The best way to run Windows on a Mac is being updated with new features and macoS Sonoma compatibility. Among the new features in the latest Parallels Desktop release are TouchID support for Windows, enhanced multitouch, and better support for virtual machines in the clouds.
If you’ve used Parallels before, you’ll notice its spruced-up appearance. Dig a little deeper and there are numerous tweaks that seem particularly focused on professional users, including enhancements with a direct impact on mixed-platform enterprises.
Plenty of improvements for work
Notably, and certainly a big nod in recognition of the success Apple is having selling Apple Silicon-powered MacBook Air and MacBook Pro devices into business, it includes much better Trackpad support. You can also now use all the multitouch gestures you’re used to using on a Mac while working in a Windows app.
Enterprise and personal users will also benefit from the much improved Touch ID integration, which means users with a secure Windows login and password can use Touch ID Mac to access Windows virtual machines. Is that the most secure and fastest way to access Windows yet? It may well be, given that you can also enroll Windows Virtual Machines into Windows Intune, which should please tech support in hybrid environments.
“Previously, to ensure that virtual Windows devices used by end-users in an organization can be enrolled in Microsoft Intune, an IT admin could use only the mass deployment scenario, which is not convenient for some types of organizations,” the company said.
It is now possible to enroll Windows 11 VMs in Intune via the Parallels My Account web app; the Windows image is simply shared via cloud storage. This is only available in the Parallels Desktop for Mac Business Edition. The latter also provides a range of tools for mass deployment of Window VMs, including unified volume licensing.
Remote access also improved
Cleaving to the business-related theme, Parallels Pro users gain a powerful remote access feature that lets them access a macOS Sonoma virtual machine through port forwarding. That’s incredibly useful to developers working with Amazon or MacStadium-hosted Mac cloud instances. Pro users also get more from their existing Windows-only apps, such as ArcGIS CityEngine or VariCAD, thanks to OpenGL4.1 support.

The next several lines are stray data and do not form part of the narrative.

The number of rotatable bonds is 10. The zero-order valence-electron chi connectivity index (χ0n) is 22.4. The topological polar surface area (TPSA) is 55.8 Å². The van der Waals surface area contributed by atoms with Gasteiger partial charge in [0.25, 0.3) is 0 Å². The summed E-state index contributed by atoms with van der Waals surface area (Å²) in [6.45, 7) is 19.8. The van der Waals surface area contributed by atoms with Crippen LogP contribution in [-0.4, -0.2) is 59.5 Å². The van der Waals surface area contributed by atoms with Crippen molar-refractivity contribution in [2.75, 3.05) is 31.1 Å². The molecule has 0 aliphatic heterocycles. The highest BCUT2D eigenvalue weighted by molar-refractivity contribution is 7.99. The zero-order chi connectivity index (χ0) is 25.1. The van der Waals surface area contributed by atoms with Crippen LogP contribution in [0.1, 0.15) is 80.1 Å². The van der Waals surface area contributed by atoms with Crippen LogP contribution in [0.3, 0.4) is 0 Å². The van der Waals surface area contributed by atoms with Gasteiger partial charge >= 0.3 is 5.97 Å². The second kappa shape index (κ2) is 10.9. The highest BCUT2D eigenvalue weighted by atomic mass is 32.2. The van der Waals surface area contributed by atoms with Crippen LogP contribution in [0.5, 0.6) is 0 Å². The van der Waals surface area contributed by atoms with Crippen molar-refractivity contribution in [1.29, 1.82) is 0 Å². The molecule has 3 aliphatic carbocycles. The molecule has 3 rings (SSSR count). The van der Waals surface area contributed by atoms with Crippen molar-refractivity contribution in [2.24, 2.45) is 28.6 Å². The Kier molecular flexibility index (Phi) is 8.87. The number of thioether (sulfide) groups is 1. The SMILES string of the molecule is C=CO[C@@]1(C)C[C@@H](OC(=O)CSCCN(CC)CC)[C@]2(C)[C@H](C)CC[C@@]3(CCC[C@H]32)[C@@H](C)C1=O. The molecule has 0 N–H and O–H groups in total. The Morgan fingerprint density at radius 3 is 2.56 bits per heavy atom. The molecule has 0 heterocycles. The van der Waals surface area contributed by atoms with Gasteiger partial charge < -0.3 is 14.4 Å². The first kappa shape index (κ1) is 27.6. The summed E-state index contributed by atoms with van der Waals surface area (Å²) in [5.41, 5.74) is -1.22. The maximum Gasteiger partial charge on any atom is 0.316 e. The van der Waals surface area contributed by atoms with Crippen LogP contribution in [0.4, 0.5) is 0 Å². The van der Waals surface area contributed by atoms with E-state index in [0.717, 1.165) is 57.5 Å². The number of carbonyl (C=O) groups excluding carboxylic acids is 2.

Finally, it is also now possible to print directly from within a Windows app running in the virtual machine on the Mac. That feature relies on Shared Printing via Internet Printing Protocol (IPP).
The company introduced support for Windows on ARM chips in Parallels Desktop 17, following that up with a subsequent version with a Windows installation built in. When used in Coherence mode, you no longer need to think about which OS is running the software you use. It works quickly and well.
What Parallels said
“For over 17 years, Parallels Desktop for Mac has been an essential tool for millions of users worldwide, enabling them to run Windows applications and carry out testing and development with Windows, Linux, and macOS virtual machines,” said Aleksandr Sursiakov, senior director of product management for Parallels Desktop at Alludo.
“With the latest release, our talented engineering team has once again delivered impressive improvements for all user groups based on their valuable feedback. Our aim is to ensure that users experience peace of mind when using our software, knowing that it incorporates the latest technologies and reflects the highest industry standards.”
What it costs and what it requires
Parallels Desktop costs $99 year for the standard edition, $119 for the Pro version, and $149.99 per year for the Business Edition. Parallels Desktop subscriptions include complementary concurrent subscriptions to Parallels Access and Parallels Toolbox for Mac and Windows.
The software runs on any Apple Silicon Macs and some earlier Intel machines. You need 4GB RAM, plenty of space for the guest OS and macOS 10.14.6 or later.
You can also run Linux VMs using Parallels. This has been improved with the addition of x86 emulation, which exploits the Rosetta 2 tech inside Apple Silicon
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Source: Computer World